Out with the New…

Braverman’s tenure at the Home Office was as dire as it was predictable. From her dehumanising language about an ‘invasion’ and ‘hurricane’ of migrants and advocating the normally white-supremacist ‘Great Replacement Theory’, to repeatedly smearing hundreds of thousands of people protesting for a ceasefire in Gaza as ‘hate marchers’, she debased her office with almost every public statement. In the end, sacking her was not the sign of principle on the part of the Prime Minister, but stupidity.

That, of course, is reflected in the Rwanda policy she came to embody. The policy was always cruel, imperialistic and in the opinion of many experts, racist. It was also an extraordinary waste of political time and public money, given that it was always likely to fail in the courts or take years to implement. It was never even capable of doing what it was supposed to – relieving the UK of its entire cohort of asylum-seekers who had arrived on small boats. The most generous estimate was that the country could accommodate 1,000 refugees – a tiny fraction of the total number of asylum-seekers in the UK.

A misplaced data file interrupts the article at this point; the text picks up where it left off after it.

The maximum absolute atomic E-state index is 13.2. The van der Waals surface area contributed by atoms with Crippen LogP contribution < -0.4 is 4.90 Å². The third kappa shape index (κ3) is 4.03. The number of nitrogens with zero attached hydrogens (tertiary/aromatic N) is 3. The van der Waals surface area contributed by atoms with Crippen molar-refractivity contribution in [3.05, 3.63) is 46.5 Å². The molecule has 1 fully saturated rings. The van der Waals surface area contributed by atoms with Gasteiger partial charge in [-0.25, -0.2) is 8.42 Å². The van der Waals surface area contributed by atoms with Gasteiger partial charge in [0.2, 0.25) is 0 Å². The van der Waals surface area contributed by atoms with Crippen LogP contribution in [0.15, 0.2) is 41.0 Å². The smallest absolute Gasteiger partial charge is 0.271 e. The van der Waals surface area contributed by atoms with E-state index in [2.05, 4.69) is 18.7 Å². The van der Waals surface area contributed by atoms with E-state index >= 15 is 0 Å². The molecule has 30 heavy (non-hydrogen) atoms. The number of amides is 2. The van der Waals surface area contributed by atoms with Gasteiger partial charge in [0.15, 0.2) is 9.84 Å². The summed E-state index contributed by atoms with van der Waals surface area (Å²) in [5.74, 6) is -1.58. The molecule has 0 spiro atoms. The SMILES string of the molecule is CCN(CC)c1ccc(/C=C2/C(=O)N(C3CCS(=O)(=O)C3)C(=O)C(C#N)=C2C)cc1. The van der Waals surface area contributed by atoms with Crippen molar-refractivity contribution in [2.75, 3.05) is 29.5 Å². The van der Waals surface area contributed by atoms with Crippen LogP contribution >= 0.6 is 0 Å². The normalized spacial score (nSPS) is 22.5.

And yet Sunak made it the entire plank of his premiership, expending political capital he never had. Instead of quietly shelving the plan – begun under his predecessor – he championed it at every opportunity and even made ‘Stop the Boats’ his Government’s de facto slogan. The words have regularly appeared on his Downing Street lectern. Set aside for a moment the cruelty: this has represented an extraordinary lack of wisdom. His press conference on Wednesday afternoon, in which he doubled down on the plan instead of admitting defeat, compounded the misjudgement.

All of which brings us back to Monday’s reshuffle. The bleakly comic appointment of Esther McVey as ‘minister for common sense’ garnered some retweets, as did the installation of a new Environment Secretary, Steve Barclay – a man derided by many of his civil servants at the Department of Health, and who now occupies his sixth senior ministerial post having remained anonymous in each.